Egyptian temple walls or doorways were inscribed with a series of detailed accounts connected with the religious activity of the residing deity or deities. These texts are called “festival calendars.” Being a requisite element of the inscriptional setup, they were put into place shortly before the temple was fully operational. Usually they consist of a terse, non-narrative rendering of the key events of the Egyptian civil year as they affected the particular temple: religious celebrations, sacerdotal duties, and lists of offerings that had to be made. These texts are often crucial for reconstructing the calendrical outlook of a single priesthood and for understanding the complex economic subsistence of the priests and workers.

The most ancient festival calendar that is preserved dates from the Old Kingdom. It is written on two sides of the doorway in King Newoserre Any's funerary sun temple. Although fragments from Sahure's mortuary temple, situated in his valley complex, may be an earlier fifth dynasty example, it is Newoserre Any's lengthy account that provides us with the basic arrangement of these calendars. Generally, there is a preamble covering the construction of the temple or additions made to an existing one, the donations made by the pharaoh, often with dates, and the purpose of these offerings. Newoserre Any's text then details the festival celebrations themselves. Exact dates within the civil year are listed in conjunction with precisely described foods—for example, one haunch of beef or five bundles of vegetables. Even when the celebration is related to the moon, the calendrical organization is that of the 365-day civil year. For a lunar-based feast, such as the full moon, additional data are presented. In certain of these calendars, but not all, the estates providing the temple equipment and foods are credited. Ramesses III's extensive Medinet Habu festival calendar is the most highly itemized in this way.

Festival calendars were a continuous and characteristic aspect of most religious institutions from the Old Kingdom onward. For instance, we can reconstruct what occurred at the twelfth dynasty site of Illahun from the fragmentary temple accounts there; unfortunately, the scarcity of royal hieroglyphic records limits us in interpreting any changes over time.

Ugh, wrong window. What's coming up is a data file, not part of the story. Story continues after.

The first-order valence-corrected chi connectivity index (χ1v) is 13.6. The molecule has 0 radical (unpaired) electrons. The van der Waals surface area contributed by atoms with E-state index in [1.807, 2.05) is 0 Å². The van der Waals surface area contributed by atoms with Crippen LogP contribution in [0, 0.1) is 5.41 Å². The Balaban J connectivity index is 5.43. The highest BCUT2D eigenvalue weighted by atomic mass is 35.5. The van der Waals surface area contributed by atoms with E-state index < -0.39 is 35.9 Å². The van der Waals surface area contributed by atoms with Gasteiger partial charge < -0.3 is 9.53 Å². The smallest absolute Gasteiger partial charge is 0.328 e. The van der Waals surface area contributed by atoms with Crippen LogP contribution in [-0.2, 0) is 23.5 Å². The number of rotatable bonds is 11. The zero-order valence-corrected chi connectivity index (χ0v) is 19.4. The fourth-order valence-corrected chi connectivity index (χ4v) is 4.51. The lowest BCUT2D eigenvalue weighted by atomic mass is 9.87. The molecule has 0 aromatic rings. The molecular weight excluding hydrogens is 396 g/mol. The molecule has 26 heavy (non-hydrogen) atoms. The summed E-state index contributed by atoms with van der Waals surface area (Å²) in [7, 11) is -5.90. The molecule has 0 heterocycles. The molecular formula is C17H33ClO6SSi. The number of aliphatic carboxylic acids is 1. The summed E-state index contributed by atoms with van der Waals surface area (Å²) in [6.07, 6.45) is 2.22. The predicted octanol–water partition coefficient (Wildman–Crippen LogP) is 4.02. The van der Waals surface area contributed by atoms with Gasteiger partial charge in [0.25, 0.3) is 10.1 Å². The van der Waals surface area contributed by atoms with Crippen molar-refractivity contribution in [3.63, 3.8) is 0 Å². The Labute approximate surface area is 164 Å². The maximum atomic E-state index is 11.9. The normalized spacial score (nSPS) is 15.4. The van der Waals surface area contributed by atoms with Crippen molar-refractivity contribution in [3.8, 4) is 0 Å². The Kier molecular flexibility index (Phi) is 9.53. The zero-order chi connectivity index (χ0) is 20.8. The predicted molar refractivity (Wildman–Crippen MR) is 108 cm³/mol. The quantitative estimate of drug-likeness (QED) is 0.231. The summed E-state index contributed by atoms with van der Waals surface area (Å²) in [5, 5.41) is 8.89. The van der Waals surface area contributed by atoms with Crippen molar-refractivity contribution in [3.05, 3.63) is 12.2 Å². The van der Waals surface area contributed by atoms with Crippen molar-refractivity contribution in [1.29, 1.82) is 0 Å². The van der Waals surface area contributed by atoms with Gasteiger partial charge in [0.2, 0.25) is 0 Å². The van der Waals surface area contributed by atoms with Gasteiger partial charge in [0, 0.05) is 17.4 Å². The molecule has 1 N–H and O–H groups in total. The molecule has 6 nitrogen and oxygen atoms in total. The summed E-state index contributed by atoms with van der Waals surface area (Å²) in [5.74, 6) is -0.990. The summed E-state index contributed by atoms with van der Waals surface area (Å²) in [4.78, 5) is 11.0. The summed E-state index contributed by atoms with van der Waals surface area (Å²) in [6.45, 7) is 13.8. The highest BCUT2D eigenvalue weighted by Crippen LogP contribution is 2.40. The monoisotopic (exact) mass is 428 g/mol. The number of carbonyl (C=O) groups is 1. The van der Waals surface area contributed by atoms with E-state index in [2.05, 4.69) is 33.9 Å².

These lists of religious events attempted to cover all the standard celebrations. The lunar-based “feasts of heaven” were expressly separated from the “seasonal festivals” that occurred only once a year. Thutmose III of the eighteenth dynasty left us a long but fragmentary account of additions made to his endowments at Karnak. This composition, posted in his festival temple Akhmenu, is archetypical of the more exact yet simplified approach taken by later kings. The entire calendar is drawn up as a grid, with the left-hand column containing only dates and the right-hand columns having numbers referring to headings describing foods such as oxen, bulls, and ibexes. The almost mathematical regularity of this system of horizontally and vertically ruled boxes distinguishes the New Kingdom festival calendar arrangement from that of the Old. In fact, from this king's reign there remain five other separate festival calendars: at Buto in the Nile Delta (see below); at Karnak, south of the granite sanctuary; Karnak, Pylon VI, north wing; Karnak, south wall of the temple of Akhmenu; and at Elephantine. In the latter calendar there occurs one of the few references to the key ideal New Year's Day of the helical rising of Sirius (Egyptian Sothis) set on a specific day within the Egyptian civil year. In addition, Thutmose III's Buto text, this time recorded on a freestanding stela instead on a temple wall, presents a calendar that can only be dated to an earlier time period.